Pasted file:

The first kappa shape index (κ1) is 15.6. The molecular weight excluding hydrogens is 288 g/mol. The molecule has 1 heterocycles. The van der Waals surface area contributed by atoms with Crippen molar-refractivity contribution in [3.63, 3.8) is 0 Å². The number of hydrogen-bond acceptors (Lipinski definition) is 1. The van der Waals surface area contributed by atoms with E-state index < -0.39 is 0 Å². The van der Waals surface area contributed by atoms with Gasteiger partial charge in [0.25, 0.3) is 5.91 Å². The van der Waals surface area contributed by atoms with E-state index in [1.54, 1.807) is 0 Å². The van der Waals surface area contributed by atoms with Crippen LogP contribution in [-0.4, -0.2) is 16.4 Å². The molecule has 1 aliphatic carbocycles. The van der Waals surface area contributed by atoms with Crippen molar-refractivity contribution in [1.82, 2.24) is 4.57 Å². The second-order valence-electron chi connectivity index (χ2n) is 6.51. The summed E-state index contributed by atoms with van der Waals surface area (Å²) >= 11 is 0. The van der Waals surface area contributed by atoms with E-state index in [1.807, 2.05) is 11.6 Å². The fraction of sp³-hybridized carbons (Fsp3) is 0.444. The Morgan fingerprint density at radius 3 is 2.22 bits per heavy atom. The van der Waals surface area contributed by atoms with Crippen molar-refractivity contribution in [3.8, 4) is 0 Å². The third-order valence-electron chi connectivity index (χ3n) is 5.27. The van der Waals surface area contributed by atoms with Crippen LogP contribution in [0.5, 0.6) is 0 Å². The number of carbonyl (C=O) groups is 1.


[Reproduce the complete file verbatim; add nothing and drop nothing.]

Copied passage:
The first kappa shape index (κ1) is 15.6. The molecular weight excluding hydrogens is 288 g/mol. The molecule has 1 heterocycles. The van der Waals surface area contributed by atoms with Crippen molar-refractivity contribution in [3.63, 3.8) is 0 Å². The number of hydrogen-bond acceptors (Lipinski definition) is 1. The van der Waals surface area contributed by atoms with E-state index < -0.39 is 0 Å². The van der Waals surface area contributed by atoms with Gasteiger partial charge in [0.25, 0.3) is 5.91 Å². The van der Waals surface area contributed by atoms with E-state index in [1.54, 1.807) is 0 Å². The van der Waals surface area contributed by atoms with Crippen LogP contribution in [-0.4, -0.2) is 16.4 Å². The molecule has 1 aliphatic carbocycles. The van der Waals surface area contributed by atoms with Crippen molar-refractivity contribution in [1.82, 2.24) is 4.57 Å². The second-order valence-electron chi connectivity index (χ2n) is 6.51. The summed E-state index contributed by atoms with van der Waals surface area (Å²) >= 11 is 0. The van der Waals surface area contributed by atoms with E-state index in [1.807, 2.05) is 11.6 Å². The fraction of sp³-hybridized carbons (Fsp3) is 0.444. The Morgan fingerprint density at radius 3 is 2.22 bits per heavy atom. The van der Waals surface area contributed by atoms with Crippen molar-refractivity contribution in [3.8, 4) is 0 Å². The third-order valence-electron chi connectivity index (χ3n) is 5.27. The van der Waals surface area contributed by atoms with Crippen LogP contribution in [0.5, 0.6) is 0 Å². The number of carbonyl (C=O) groups is 1.